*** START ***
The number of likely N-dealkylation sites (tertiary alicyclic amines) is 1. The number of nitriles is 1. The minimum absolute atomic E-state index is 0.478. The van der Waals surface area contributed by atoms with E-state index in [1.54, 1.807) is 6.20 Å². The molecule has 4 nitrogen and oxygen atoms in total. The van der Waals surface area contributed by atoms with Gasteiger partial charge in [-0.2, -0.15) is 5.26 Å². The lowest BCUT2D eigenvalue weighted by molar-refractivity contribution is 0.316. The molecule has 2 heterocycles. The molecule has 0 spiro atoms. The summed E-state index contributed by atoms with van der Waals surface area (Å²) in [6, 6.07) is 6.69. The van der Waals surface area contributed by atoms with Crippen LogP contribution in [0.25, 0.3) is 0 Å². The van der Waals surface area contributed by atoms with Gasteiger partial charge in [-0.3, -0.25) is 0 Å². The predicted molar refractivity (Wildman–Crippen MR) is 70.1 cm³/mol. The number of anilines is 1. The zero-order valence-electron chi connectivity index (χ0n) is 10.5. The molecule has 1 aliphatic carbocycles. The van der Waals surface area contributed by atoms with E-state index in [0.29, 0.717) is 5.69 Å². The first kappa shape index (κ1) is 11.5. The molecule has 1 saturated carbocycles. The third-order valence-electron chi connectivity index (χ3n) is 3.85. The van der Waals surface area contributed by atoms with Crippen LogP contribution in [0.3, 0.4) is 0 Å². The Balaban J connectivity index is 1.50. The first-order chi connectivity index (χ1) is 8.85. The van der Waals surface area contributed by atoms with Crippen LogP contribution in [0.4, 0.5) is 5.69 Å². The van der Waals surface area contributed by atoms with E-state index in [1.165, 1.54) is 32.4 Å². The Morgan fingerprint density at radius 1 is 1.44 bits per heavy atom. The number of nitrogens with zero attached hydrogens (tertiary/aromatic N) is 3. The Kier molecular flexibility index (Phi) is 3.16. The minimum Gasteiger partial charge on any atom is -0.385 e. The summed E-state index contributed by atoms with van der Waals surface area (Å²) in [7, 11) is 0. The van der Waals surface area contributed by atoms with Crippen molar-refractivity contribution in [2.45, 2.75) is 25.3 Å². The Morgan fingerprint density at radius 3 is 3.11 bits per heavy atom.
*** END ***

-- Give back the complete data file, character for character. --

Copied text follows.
The number of likely N-dealkylation sites (tertiary alicyclic amines) is 1. The number of nitriles is 1. The minimum absolute atomic E-state index is 0.478. The van der Waals surface area contributed by atoms with E-state index in [1.54, 1.807) is 6.20 Å². The molecule has 4 nitrogen and oxygen atoms in total. The van der Waals surface area contributed by atoms with Gasteiger partial charge in [-0.2, -0.15) is 5.26 Å². The lowest BCUT2D eigenvalue weighted by molar-refractivity contribution is 0.316. The molecule has 2 heterocycles. The molecule has 0 spiro atoms. The summed E-state index contributed by atoms with van der Waals surface area (Å²) in [6, 6.07) is 6.69. The van der Waals surface area contributed by atoms with Crippen LogP contribution in [0.25, 0.3) is 0 Å². The van der Waals surface area contributed by atoms with Gasteiger partial charge in [-0.3, -0.25) is 0 Å². The predicted molar refractivity (Wildman–Crippen MR) is 70.1 cm³/mol. The number of anilines is 1. The zero-order valence-electron chi connectivity index (χ0n) is 10.5. The molecule has 1 aliphatic carbocycles. The van der Waals surface area contributed by atoms with E-state index in [0.29, 0.717) is 5.69 Å². The first kappa shape index (κ1) is 11.5. The molecule has 1 saturated carbocycles. The third-order valence-electron chi connectivity index (χ3n) is 3.85. The van der Waals surface area contributed by atoms with Crippen LogP contribution in [0.3, 0.4) is 0 Å². The Balaban J connectivity index is 1.50. The first-order chi connectivity index (χ1) is 8.85. The van der Waals surface area contributed by atoms with Crippen LogP contribution in [0.4, 0.5) is 5.69 Å². The van der Waals surface area contributed by atoms with E-state index in [1.165, 1.54) is 32.4 Å². The Morgan fingerprint density at radius 1 is 1.44 bits per heavy atom. The number of nitrogens with zero attached hydrogens (tertiary/aromatic N) is 3. The Kier molecular flexibility index (Phi) is 3.16. The minimum Gasteiger partial charge on any atom is -0.385 e. The summed E-state index contributed by atoms with van der Waals surface area (Å²) in [7, 11) is 0. The van der Waals surface area contributed by atoms with Crippen molar-refractivity contribution in [2.45, 2.75) is 25.3 Å². The Morgan fingerprint density at radius 3 is 3.11 bits per heavy atom.